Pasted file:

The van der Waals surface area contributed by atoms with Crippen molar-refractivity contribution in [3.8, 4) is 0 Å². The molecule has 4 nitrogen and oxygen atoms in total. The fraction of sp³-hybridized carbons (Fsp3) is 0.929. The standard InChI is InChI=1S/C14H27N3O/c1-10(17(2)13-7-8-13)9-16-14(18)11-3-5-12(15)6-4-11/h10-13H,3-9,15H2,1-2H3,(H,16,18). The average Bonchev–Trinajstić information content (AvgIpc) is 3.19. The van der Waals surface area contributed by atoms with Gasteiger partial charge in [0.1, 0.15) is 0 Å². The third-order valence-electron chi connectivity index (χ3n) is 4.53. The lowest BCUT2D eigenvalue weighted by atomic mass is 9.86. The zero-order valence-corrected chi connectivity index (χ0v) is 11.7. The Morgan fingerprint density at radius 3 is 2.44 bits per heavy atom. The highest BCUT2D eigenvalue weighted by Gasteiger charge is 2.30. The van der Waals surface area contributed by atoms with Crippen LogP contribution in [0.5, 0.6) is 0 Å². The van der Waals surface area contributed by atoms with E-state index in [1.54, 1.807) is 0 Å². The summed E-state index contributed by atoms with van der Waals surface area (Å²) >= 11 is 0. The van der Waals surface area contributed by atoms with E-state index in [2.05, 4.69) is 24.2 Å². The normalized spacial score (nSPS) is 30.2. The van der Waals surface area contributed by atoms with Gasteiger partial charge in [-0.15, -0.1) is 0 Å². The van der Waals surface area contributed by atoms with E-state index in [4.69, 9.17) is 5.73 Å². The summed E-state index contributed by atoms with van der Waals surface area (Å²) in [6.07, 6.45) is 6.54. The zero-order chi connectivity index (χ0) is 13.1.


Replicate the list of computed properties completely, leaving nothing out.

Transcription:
The van der Waals surface area contributed by atoms with Crippen molar-refractivity contribution in [3.8, 4) is 0 Å². The molecule has 4 nitrogen and oxygen atoms in total. The fraction of sp³-hybridized carbons (Fsp3) is 0.929. The standard InChI is InChI=1S/C14H27N3O/c1-10(17(2)13-7-8-13)9-16-14(18)11-3-5-12(15)6-4-11/h10-13H,3-9,15H2,1-2H3,(H,16,18). The average Bonchev–Trinajstić information content (AvgIpc) is 3.19. The van der Waals surface area contributed by atoms with Gasteiger partial charge in [0.1, 0.15) is 0 Å². The third-order valence-electron chi connectivity index (χ3n) is 4.53. The lowest BCUT2D eigenvalue weighted by atomic mass is 9.86. The zero-order valence-corrected chi connectivity index (χ0v) is 11.7. The Morgan fingerprint density at radius 3 is 2.44 bits per heavy atom. The highest BCUT2D eigenvalue weighted by Gasteiger charge is 2.30. The van der Waals surface area contributed by atoms with Crippen LogP contribution in [0.5, 0.6) is 0 Å². The van der Waals surface area contributed by atoms with E-state index in [1.54, 1.807) is 0 Å². The summed E-state index contributed by atoms with van der Waals surface area (Å²) >= 11 is 0. The van der Waals surface area contributed by atoms with E-state index in [2.05, 4.69) is 24.2 Å². The normalized spacial score (nSPS) is 30.2. The van der Waals surface area contributed by atoms with Gasteiger partial charge in [-0.15, -0.1) is 0 Å². The van der Waals surface area contributed by atoms with E-state index in [4.69, 9.17) is 5.73 Å². The summed E-state index contributed by atoms with van der Waals surface area (Å²) in [6.07, 6.45) is 6.54. The zero-order chi connectivity index (χ0) is 13.1.